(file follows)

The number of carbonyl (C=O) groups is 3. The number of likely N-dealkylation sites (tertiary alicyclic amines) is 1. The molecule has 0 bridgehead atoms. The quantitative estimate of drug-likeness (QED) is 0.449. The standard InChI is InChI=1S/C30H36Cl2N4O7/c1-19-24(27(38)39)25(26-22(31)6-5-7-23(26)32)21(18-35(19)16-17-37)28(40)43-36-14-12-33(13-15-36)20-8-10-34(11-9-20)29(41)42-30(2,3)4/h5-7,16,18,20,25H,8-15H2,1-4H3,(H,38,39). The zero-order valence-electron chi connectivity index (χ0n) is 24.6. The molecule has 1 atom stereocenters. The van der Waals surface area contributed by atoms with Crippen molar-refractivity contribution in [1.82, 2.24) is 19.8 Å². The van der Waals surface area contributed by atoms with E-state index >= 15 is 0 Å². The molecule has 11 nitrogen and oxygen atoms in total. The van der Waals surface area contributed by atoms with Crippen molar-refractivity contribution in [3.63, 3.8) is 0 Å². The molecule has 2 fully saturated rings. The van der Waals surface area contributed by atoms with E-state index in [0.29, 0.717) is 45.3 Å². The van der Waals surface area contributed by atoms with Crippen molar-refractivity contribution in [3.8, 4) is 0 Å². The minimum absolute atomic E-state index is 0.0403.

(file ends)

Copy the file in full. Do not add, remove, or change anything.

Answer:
The number of carbonyl (C=O) groups is 3. The number of likely N-dealkylation sites (tertiary alicyclic amines) is 1. The molecule has 0 bridgehead atoms. The quantitative estimate of drug-likeness (QED) is 0.449. The standard InChI is InChI=1S/C30H36Cl2N4O7/c1-19-24(27(38)39)25(26-22(31)6-5-7-23(26)32)21(18-35(19)16-17-37)28(40)43-36-14-12-33(13-15-36)20-8-10-34(11-9-20)29(41)42-30(2,3)4/h5-7,16,18,20,25H,8-15H2,1-4H3,(H,38,39). The zero-order valence-electron chi connectivity index (χ0n) is 24.6. The molecule has 1 atom stereocenters. The van der Waals surface area contributed by atoms with Crippen molar-refractivity contribution in [1.82, 2.24) is 19.8 Å². The van der Waals surface area contributed by atoms with E-state index >= 15 is 0 Å². The molecule has 11 nitrogen and oxygen atoms in total. The van der Waals surface area contributed by atoms with Crippen molar-refractivity contribution in [3.63, 3.8) is 0 Å². The molecule has 2 fully saturated rings. The van der Waals surface area contributed by atoms with E-state index in [0.29, 0.717) is 45.3 Å². The van der Waals surface area contributed by atoms with Crippen molar-refractivity contribution in [3.8, 4) is 0 Å². The minimum absolute atomic E-state index is 0.0403.